- Associated Press - Tuesday, April 5, 2016

CHEYENNE, Wyo. (AP) - While it pales in comparison with the recent billion-dollar Powerball jackpot, the $1 million in state lottery proceeds going to Wyoming cities, towns and counties this month is just as welcome by mayors, council members and commissioners around the state who are wrestling with budget shortfalls.

“Any bit of distribution and revenues is extremely helpful,” Shelley Simonton, executive director of the Wyoming Association of Municipalities, said Tuesday.

WyoLotto officials on Tuesday presented state Treasurer Mark Gordon with a check for more than $1 million, which Gordon’s office will distribute to 23 counties and 99 communities across the state.

It is the first distribution of Wyoming Lottery Corp. profits since the first lottery tickets were sold in the state in August 2014.

“It’s not a tremendous amount of money, but every little bit counts,” Gordon said. “A million here and a million there and pretty soon we’re talking about real money. And particularly in a year when we’ve heard so much bad news, this is a really bright spot.”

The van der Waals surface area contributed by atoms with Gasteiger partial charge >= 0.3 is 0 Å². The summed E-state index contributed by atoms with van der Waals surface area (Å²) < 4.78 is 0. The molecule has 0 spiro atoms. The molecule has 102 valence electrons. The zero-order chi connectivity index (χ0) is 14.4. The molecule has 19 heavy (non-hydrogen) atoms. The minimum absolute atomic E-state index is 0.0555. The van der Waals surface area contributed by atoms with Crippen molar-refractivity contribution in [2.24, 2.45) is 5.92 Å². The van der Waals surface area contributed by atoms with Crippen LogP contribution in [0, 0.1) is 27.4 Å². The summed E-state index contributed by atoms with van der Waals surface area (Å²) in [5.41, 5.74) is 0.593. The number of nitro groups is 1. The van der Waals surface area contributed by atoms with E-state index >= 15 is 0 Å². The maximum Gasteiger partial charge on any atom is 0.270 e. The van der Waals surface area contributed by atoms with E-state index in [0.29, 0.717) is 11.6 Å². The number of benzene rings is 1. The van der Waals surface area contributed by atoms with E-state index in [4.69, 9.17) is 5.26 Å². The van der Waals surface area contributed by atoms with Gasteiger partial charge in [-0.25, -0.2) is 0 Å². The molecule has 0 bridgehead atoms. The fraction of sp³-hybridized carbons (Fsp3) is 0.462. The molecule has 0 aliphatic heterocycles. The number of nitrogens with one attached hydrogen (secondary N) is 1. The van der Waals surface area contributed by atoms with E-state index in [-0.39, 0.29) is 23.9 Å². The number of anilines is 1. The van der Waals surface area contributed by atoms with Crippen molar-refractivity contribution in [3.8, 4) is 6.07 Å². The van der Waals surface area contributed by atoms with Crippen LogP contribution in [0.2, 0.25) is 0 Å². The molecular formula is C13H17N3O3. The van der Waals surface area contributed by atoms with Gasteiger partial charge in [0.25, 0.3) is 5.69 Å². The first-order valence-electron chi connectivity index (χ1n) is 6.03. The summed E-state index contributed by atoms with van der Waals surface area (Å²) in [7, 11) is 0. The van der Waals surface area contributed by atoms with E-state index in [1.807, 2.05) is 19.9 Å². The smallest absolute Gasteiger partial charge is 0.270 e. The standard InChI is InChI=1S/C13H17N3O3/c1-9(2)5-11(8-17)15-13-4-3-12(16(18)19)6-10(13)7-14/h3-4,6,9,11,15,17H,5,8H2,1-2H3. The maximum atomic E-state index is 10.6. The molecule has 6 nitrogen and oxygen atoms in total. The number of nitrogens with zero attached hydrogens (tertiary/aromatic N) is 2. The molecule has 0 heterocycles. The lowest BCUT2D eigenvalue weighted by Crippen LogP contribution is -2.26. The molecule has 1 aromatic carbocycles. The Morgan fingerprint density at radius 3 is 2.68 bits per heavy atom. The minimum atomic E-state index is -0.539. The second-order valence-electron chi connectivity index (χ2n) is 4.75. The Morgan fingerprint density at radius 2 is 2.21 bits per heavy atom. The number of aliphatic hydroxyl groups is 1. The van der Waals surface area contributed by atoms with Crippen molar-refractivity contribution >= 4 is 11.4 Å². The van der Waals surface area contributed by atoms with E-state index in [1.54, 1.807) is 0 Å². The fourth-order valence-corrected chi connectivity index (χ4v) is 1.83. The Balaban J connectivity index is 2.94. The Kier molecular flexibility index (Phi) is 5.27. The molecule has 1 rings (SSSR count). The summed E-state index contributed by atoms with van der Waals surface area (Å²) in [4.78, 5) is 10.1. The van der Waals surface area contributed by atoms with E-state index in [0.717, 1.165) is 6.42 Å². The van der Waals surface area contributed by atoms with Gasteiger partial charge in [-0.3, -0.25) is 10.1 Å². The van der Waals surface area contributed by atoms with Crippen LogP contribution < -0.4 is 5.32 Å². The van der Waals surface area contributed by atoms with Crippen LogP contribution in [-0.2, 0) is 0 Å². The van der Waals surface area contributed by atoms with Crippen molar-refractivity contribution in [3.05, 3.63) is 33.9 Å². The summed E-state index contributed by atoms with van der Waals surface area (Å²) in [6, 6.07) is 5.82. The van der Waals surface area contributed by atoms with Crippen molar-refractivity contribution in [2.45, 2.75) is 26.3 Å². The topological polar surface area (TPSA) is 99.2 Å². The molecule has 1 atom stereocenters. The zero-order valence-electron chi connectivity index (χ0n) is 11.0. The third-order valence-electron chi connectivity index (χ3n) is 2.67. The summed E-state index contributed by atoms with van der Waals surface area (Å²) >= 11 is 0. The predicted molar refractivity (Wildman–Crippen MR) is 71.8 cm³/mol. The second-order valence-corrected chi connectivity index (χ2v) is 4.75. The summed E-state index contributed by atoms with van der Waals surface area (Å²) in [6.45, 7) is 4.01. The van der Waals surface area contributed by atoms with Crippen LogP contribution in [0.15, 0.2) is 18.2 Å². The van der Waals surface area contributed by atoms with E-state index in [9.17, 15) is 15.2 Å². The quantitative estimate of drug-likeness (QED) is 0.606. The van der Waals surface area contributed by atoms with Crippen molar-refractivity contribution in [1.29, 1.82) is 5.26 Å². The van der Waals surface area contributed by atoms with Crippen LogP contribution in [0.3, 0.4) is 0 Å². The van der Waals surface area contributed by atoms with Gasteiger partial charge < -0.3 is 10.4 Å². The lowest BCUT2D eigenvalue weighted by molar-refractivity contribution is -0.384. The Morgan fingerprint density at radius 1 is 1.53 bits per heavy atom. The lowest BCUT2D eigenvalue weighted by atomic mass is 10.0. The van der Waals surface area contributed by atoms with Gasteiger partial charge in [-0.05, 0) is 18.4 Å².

The money comes as a time when many local governments in Wyoming are seeing declines in sales tax revenue and state aid because of the financially struggling minerals-extraction industry. “We’re seeing some municipalities that are seeing sales tax receipts down anywhere between 10 percent to 15 percent,” Simonton said.

Even some who opposed the lottery are now welcoming the money. “It’s great to see them step up and do what they said they would do and help provide some funds for cities, towns and counties,” said Rep. Bunky Loucks, R-Casper. Loucks voted against the lottery bill in the 2013 legislative session and was critical of the lottery last year for not sharing its profits soon enough.

Because the Legislature did not appropriate any money to start the lottery, the Wyoming Lottery board of directors had to take out about $2.8 million in loans. The board decided to pay off the loans first before distributing any money to local governments.

WyoLotto CEO Jon Clontz said the lottery was able to pay off the startup loans earlier than anticipated, leading to an earlier disbursement of profits to cities, towns and counties. “I think in 2 1/2 years to have paid the debt, have no arrears … and then to start the transfer, I think we’ve a pretty good job,” Clontz said.

Under state law, the first $6 million in net lottery profits will go to local governments, and anything above that goes to a state school fund.

Lottery board Chairman Mark Macy said the lottery likely won’t be able to remit more than $3 million a year because state law prohibits lucrative instant win games like scratch tickets.

“If we had scratch-off tickets we could double our revenue,” Macy said. “But that’s a legislative function.”

WyoLotto is adding another draw game later this year and is considering a raffle-type game next year, Clontz said.

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